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Erik's picture

The Revenge of Mother Nature on Easter

Easter in Slovakia is supposed to be the celebration of spring and birth. Well, the pounding snow last Friday morning surprised everyone.

However, the climate was still that of April and consequently the snow in the lowlands started to melt and caused flooding. Some villages had to be evacuated. During the second part of Easter festival guys go house-to-house and pour cold water on women and girls so that they stay healthy and pretty. I think the flooding is the revenge of Mother Nature for the years of watering.

Ludovica's picture

Saudi Arabia & Freedom of Speech - Social Media Censorship

The universal declaration of human rights was written in 1948; yet after more than sixty years there are countries where basic rights are denied. Freedom of speech is one of the most important evaluation criteria of a democracy: the more freedom of speech is allowed, the more a democracy is valid.

Saudi Arabia's regime, which profusely distances itself from the idea of democracy, is very keen on censoring: in 2005 it blocked Blogger, Google’s popular weblog tool; in 2010 it banned the use of Blackberry and temporarily blocked Facebook. Social networks are the latest target; the Saudi Arabian authorities have recently warned of blocking Twitter (defined a forum for unjust, incorrect communication) Skype, and applications such as WhatsApp and Viber.

As pointed out in a survey by the Opennet website, the attempt of censoring disturbing contents such as pornography seems to be an excuse to censor whatever the Saudi Arabia regime does not fancy:

Hayley's picture

Electronic Cigarettes: Smoking on British Airways

Last week, I took a long-haul British Airways flight from Heathrow’s Terminal Five. Other frequent flyers may be aware that the only airlines serving this particular terminal are Iberia and British Airways. Now, to make this relevant, I must explain that I am a recent smoking veteran.

I am fortunate enough to live very nearby a vendor that sells Gamucci Electronic Cigarettes at far below their usual retail price, and the idea one day struck me to give them a try. Within a week, I had cut down on my tobacco intake significantly, and have tapered my use to only social situations over the last month, which is a great personal victory for a pack-a-day smoker of three years.

Before my flight, I ran over British Airways’s regulations to find any explicit mention of electronic cigarettes, of which there were absolutely none. I made my way to Lewisham, where I (rather ambitiously) purchased three nicotine free cartridges for my Gamucci battery, charged the cigarette and packed my bags. When I arrived at Terminal Five, I began to feel anxious about the lack of nicotine that I may have to endure for the ten hour flight, and popped over to WH Smith to buy myself a SKYCIG, containing the equivalent nicotine of 30 cigarettes.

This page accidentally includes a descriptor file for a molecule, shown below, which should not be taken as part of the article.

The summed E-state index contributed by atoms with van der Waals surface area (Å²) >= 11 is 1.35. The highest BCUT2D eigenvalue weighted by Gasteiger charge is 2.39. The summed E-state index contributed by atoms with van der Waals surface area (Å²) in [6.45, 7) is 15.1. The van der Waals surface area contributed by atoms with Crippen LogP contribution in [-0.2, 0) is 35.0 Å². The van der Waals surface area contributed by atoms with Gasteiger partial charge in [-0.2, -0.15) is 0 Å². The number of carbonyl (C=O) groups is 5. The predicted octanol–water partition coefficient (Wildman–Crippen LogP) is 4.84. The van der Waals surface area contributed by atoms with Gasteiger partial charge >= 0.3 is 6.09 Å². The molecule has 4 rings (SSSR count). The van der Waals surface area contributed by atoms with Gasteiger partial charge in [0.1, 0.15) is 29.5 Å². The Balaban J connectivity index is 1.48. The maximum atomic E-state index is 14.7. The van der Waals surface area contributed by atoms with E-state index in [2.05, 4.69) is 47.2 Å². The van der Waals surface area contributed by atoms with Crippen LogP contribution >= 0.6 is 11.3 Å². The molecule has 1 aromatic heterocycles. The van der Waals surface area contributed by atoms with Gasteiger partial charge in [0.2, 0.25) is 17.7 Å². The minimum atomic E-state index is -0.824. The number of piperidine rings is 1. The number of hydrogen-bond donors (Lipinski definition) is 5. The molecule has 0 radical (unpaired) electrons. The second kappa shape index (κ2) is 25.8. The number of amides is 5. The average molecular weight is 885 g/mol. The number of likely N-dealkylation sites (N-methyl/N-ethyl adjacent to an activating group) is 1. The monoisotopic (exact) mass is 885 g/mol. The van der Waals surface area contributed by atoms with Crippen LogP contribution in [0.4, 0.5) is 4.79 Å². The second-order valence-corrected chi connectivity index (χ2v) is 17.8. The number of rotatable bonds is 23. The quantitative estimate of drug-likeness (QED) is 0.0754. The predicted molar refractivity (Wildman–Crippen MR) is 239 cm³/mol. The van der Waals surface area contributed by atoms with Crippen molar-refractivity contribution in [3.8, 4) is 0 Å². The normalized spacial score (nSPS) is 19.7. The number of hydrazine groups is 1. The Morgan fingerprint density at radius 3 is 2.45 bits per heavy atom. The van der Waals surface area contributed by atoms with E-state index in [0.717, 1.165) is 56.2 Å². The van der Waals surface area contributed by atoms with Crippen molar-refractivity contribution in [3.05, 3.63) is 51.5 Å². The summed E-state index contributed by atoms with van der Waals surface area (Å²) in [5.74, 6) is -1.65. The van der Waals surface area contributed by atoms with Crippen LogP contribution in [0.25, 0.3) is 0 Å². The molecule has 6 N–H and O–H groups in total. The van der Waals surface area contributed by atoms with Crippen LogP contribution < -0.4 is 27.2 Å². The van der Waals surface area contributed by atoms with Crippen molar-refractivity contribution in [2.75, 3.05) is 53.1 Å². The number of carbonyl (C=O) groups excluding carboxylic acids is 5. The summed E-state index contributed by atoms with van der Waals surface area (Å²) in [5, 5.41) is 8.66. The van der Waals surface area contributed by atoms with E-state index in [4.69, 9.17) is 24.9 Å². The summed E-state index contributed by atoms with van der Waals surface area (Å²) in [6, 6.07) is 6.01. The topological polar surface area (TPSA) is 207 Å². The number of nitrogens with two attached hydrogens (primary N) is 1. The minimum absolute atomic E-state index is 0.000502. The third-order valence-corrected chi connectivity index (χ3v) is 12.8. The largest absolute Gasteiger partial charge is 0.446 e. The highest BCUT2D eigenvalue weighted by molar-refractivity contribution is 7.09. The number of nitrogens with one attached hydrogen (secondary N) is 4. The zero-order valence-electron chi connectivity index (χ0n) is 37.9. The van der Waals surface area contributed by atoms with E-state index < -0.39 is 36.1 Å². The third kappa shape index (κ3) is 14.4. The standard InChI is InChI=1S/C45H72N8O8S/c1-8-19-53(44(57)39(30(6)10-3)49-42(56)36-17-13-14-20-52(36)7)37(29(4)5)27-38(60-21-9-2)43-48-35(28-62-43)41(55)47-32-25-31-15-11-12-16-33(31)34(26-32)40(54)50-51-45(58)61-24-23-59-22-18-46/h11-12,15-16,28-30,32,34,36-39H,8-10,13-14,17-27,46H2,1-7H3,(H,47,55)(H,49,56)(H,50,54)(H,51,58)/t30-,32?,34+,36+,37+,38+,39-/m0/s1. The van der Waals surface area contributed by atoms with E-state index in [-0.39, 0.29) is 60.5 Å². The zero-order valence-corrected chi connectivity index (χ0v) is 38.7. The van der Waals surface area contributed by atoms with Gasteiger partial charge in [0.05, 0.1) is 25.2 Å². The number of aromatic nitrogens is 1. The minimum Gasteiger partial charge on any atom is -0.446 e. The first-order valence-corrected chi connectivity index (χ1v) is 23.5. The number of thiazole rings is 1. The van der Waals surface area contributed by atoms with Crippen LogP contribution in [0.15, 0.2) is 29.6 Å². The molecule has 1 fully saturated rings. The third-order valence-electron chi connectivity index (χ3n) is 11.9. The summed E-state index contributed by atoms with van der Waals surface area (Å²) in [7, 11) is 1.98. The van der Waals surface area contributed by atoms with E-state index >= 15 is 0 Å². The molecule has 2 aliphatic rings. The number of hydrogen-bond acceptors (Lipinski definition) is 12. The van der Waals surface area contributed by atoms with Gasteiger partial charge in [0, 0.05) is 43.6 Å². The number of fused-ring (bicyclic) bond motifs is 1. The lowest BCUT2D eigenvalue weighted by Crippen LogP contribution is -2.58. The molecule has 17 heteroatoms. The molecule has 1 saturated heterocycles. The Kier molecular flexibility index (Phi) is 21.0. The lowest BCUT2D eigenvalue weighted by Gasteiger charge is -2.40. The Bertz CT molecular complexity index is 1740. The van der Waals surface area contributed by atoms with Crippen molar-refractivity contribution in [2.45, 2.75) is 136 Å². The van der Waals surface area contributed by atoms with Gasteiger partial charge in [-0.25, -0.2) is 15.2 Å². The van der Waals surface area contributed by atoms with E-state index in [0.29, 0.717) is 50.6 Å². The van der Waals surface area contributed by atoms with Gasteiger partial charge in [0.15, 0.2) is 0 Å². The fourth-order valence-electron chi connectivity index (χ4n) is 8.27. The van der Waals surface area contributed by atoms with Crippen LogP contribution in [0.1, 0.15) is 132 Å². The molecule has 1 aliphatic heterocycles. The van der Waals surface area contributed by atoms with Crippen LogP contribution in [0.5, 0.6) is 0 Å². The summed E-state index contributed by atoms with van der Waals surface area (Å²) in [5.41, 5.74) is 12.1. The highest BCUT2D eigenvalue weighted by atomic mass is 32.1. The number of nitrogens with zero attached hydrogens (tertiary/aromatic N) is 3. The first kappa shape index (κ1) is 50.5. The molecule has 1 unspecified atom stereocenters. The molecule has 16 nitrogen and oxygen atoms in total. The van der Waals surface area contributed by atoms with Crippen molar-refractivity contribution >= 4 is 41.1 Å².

Erik's picture

Erik's View: Migration, Alcohol & Feminism

Erik Redli is a university graduate from Slovakia who is currently living in London. Each week he gives his view on the events of the last seven days. This week, he looks at migration policy, binge drinking and feminism.

Free Online Educational Courses

A new craze is sweeping education, with free online educational courses called MOOCS growing in popularity. 

"Many graduates boast about their university degree certificate. But most employers look at your skills and what the prospective employee can bring to the company. If you earn money, no one will dig into where you learnt your skills. Therefore the main asset of education should be the skills and knowledge, not the piece of paper.

I think these online courses hit on the fact that a degree does not automatically stand for knowledge. For example, I completed two courses recently. Although I did not earn the certificates (the maths too difficult for me), I learned a lot of new things that I have already used in my life and job. This makes for a good excuse for the large percentage of students who do not complete their courses. They took what they needed and left the certificates for the academics.

Umberto's picture

Album Review: The xx - Coexist

A much-awaited album was set to be released in 2012: The xx's second studio record, called ‘Coexist'. It carried big expectations following their very successful debut album ‘XX' (2009), which brought fresh air to the alternative music scene and influenced many artists to come (like Alt-J, whose own album review you can read here).

The band's trademark playing style is definitely minimalist: Jamie Smith & co managed with just a few instruments and simple electronic beats to create a great chill-out atmosphere in each of their old tracks, using low-tone vocals which gave the listener many reasons to keep thinking, sometimes for hours, about the lyrics and the whole meaning of the songs.

However, it seems that with ‘Coexist' this approach has become a little bit excessive, and their melodies are not as interesting as they were.

Beats sometimes keep on playing for minutes without any real aim, without any really bright spark. The vocals do not provide any further interest - making it very difficult to get the messages of many songs, which remain completely hidden and leave the listener with some reasonable doubts ('Tides', ‘Reunion', ‘Our Song').

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